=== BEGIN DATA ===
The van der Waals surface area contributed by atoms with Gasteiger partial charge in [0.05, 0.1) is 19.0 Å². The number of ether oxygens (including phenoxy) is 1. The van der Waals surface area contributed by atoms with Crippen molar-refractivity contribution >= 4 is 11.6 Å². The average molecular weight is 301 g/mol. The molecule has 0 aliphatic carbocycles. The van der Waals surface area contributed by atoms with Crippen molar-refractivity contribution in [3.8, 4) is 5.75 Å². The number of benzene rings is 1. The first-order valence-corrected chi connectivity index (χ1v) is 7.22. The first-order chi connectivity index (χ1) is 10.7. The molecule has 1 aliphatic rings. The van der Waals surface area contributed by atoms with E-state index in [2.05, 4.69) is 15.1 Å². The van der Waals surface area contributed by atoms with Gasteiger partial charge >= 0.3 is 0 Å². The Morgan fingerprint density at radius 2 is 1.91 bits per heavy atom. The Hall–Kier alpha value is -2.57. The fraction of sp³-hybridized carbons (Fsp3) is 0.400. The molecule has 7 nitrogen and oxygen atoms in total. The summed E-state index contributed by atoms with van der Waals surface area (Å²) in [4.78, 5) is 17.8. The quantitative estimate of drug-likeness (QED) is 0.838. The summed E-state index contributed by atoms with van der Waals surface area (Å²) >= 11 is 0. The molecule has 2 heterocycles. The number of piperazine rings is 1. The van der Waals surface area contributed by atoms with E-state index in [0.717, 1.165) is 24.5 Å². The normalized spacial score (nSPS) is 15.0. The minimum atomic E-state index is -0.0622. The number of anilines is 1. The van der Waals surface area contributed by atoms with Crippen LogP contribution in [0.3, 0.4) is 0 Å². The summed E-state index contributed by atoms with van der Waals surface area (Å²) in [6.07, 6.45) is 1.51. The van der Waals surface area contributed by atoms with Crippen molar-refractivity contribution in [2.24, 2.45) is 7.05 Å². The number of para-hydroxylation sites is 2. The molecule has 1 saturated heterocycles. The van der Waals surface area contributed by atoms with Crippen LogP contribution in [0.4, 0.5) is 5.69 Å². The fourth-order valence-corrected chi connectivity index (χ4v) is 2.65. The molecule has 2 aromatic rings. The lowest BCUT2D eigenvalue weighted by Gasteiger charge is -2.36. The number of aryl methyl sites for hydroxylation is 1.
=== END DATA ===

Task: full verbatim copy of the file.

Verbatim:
The van der Waals surface area contributed by atoms with Gasteiger partial charge in [0.05, 0.1) is 19.0 Å². The number of ether oxygens (including phenoxy) is 1. The van der Waals surface area contributed by atoms with Crippen molar-refractivity contribution >= 4 is 11.6 Å². The average molecular weight is 301 g/mol. The molecule has 0 aliphatic carbocycles. The van der Waals surface area contributed by atoms with Crippen molar-refractivity contribution in [3.8, 4) is 5.75 Å². The number of benzene rings is 1. The first-order valence-corrected chi connectivity index (χ1v) is 7.22. The first-order chi connectivity index (χ1) is 10.7. The molecule has 1 aliphatic rings. The van der Waals surface area contributed by atoms with E-state index in [2.05, 4.69) is 15.1 Å². The van der Waals surface area contributed by atoms with Gasteiger partial charge >= 0.3 is 0 Å². The Morgan fingerprint density at radius 2 is 1.91 bits per heavy atom. The Hall–Kier alpha value is -2.57. The fraction of sp³-hybridized carbons (Fsp3) is 0.400. The molecule has 7 nitrogen and oxygen atoms in total. The summed E-state index contributed by atoms with van der Waals surface area (Å²) in [4.78, 5) is 17.8. The quantitative estimate of drug-likeness (QED) is 0.838. The summed E-state index contributed by atoms with van der Waals surface area (Å²) >= 11 is 0. The molecule has 2 heterocycles. The number of piperazine rings is 1. The van der Waals surface area contributed by atoms with E-state index in [0.717, 1.165) is 24.5 Å². The normalized spacial score (nSPS) is 15.0. The minimum atomic E-state index is -0.0622. The number of anilines is 1. The van der Waals surface area contributed by atoms with Crippen LogP contribution in [0.3, 0.4) is 0 Å². The summed E-state index contributed by atoms with van der Waals surface area (Å²) in [6.07, 6.45) is 1.51. The van der Waals surface area contributed by atoms with Crippen molar-refractivity contribution in [2.24, 2.45) is 7.05 Å². The number of para-hydroxylation sites is 2. The molecule has 1 saturated heterocycles. The van der Waals surface area contributed by atoms with Crippen LogP contribution in [0.4, 0.5) is 5.69 Å². The fourth-order valence-corrected chi connectivity index (χ4v) is 2.65. The molecule has 2 aromatic rings. The lowest BCUT2D eigenvalue weighted by Gasteiger charge is -2.36. The number of aryl methyl sites for hydroxylation is 1.